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$3B Money Launderers - Where are they now?

The $3B Money Launderers, Where are they now?

Today, Vang Shuiming pled guilty and was sentenced to 13 months and 6 weeks in jail. This makes him the 6th of the 10 Money Launderers to be prosecuted. He has also forfeited S$180 million of the S$200 million seized to the state.

The high-profile case that made headlines worldwide last year involved the arrest of these 10 individuals in Singapore's $3 billion money laundering scandal. As legal proceedings continue to unfold eight months later, the focus shifts to the current status of these individuals. Here's an in-depth look at where they stand today:

  • Vang Shuiming (aka. Wang Shuiming)

    • Activities: Collaborated with his brother, Wang Shuiting, both wanted by Chinese authorities, involving extensive financial irregularities, including forgery and fraud across multiple institutions.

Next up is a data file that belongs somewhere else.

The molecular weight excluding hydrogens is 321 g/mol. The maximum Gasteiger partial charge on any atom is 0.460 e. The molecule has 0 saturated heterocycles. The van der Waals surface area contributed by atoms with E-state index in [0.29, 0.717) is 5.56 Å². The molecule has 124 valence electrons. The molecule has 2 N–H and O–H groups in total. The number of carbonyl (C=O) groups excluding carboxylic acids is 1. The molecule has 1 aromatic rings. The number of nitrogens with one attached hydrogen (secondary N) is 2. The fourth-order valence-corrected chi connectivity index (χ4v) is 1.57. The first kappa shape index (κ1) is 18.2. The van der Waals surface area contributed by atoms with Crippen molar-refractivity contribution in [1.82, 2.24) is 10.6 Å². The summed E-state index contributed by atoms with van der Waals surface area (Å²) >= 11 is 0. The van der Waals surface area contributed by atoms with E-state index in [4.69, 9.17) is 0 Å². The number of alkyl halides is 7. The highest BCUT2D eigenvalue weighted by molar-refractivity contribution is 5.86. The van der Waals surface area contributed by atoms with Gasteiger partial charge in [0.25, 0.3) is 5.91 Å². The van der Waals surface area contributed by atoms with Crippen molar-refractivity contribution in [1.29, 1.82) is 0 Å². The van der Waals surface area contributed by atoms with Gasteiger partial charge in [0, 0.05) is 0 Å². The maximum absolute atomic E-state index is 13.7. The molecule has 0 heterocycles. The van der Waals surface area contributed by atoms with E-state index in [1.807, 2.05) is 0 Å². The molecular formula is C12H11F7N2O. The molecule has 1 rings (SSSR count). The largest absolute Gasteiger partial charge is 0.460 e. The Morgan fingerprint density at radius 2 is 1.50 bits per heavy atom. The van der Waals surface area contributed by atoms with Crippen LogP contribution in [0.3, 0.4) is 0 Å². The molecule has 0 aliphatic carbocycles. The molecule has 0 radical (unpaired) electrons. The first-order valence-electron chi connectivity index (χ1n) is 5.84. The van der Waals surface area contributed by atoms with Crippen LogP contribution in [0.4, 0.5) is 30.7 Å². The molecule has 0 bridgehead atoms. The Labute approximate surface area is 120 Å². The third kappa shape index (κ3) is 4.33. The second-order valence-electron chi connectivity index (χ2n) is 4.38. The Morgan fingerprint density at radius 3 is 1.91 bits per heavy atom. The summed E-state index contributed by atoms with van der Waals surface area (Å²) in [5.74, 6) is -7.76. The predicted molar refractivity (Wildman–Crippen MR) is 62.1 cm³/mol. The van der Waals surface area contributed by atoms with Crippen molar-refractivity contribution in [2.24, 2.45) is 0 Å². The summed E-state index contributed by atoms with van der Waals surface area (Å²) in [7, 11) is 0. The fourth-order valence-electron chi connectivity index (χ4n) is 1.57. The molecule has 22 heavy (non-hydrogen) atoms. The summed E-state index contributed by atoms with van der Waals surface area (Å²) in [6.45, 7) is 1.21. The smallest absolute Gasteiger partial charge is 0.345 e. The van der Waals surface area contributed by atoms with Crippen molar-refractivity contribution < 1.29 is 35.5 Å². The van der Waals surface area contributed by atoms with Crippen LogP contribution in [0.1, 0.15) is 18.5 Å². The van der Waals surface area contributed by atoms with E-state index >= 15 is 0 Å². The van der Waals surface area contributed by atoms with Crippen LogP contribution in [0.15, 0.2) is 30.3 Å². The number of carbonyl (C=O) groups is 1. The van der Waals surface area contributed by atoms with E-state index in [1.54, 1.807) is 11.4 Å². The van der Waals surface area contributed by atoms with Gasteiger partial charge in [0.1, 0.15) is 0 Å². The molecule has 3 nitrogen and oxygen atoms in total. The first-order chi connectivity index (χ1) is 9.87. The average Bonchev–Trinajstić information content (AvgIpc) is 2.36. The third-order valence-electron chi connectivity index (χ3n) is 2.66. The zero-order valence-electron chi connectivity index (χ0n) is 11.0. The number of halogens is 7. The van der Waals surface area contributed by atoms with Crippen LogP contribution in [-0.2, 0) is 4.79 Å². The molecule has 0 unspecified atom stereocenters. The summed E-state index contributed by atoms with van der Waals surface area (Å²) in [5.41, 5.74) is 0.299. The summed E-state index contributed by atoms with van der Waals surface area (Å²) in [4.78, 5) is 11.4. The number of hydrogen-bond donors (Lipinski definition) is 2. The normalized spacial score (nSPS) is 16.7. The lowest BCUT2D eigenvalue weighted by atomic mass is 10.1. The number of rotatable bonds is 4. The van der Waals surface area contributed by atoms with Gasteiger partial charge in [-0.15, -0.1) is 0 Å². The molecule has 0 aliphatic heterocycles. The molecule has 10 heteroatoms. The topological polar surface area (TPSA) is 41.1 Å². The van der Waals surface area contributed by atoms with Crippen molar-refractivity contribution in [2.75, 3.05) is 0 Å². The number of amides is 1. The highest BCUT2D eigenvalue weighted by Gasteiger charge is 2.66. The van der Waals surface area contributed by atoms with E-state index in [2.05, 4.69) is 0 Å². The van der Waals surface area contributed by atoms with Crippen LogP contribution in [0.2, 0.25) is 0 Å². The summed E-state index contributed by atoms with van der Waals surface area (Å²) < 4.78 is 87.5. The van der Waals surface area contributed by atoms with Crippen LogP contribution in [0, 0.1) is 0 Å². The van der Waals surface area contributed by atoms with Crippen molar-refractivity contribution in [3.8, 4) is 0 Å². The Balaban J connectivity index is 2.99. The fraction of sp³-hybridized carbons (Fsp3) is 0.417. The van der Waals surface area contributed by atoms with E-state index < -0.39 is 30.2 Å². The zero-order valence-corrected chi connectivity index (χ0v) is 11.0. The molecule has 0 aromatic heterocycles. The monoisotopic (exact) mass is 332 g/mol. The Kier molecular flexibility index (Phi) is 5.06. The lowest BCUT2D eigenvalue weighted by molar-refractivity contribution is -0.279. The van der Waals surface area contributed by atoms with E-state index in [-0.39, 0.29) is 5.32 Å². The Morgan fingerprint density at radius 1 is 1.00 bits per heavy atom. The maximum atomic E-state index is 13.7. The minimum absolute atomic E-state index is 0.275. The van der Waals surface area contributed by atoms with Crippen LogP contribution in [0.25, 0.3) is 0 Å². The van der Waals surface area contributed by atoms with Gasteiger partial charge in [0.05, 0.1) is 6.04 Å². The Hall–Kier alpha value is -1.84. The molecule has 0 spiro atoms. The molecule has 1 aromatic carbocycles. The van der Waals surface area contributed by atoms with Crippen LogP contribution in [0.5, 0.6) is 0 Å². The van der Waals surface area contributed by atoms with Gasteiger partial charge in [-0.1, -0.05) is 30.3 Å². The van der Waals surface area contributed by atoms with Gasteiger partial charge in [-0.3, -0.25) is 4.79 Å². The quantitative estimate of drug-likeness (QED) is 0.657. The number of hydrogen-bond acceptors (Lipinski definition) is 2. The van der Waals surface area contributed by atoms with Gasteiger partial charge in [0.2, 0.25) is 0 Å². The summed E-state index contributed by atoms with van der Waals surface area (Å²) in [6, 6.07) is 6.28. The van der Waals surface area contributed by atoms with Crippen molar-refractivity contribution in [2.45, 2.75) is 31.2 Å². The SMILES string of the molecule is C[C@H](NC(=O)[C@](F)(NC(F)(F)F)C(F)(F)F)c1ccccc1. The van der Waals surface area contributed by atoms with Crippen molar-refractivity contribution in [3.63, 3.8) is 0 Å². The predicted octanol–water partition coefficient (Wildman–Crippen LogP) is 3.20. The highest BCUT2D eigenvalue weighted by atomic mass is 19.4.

• Outcome: Charged with 4 counts of money laundering and 18 counts of forgery. Sentenced to 13 months and 6 weeks in jail on May 14, 2024, and forfeited about S$180 million to the state.

  • Su Baolin

    • Activities: Collaborated with others in financial fraud, including Wang Qiming and his wife, Ma Ning. Involved in forgery, financial fraud across multiple institutions, and possession of illicit funds and luxury items.

    • Outcome: Forfeited about S$65 million to the state and sentenced to 14 months in jail on April 29, 2024.

  • Su Haijin

    • Activities: Laundered approximately S$3.8 million, facing 14 charges. Extensive involvement in financial fraud, forgery, and possession of illicit funds and luxury items, including overseas wealth.

    • Outcome: Forfeited about S$165 million to the state and sentenced to 14 months in jail on April 4, 2024.

  • Chen Qingyuan

    • Activities: Suspected forgery involving bank documents, financial fraud, and possession of illicit funds and assets.

    • Outcome: Scheduled for a court date on May 23, 2023. Expected to admit to charges with S$20 million worth of assets seized, prohibited from disposal or sales.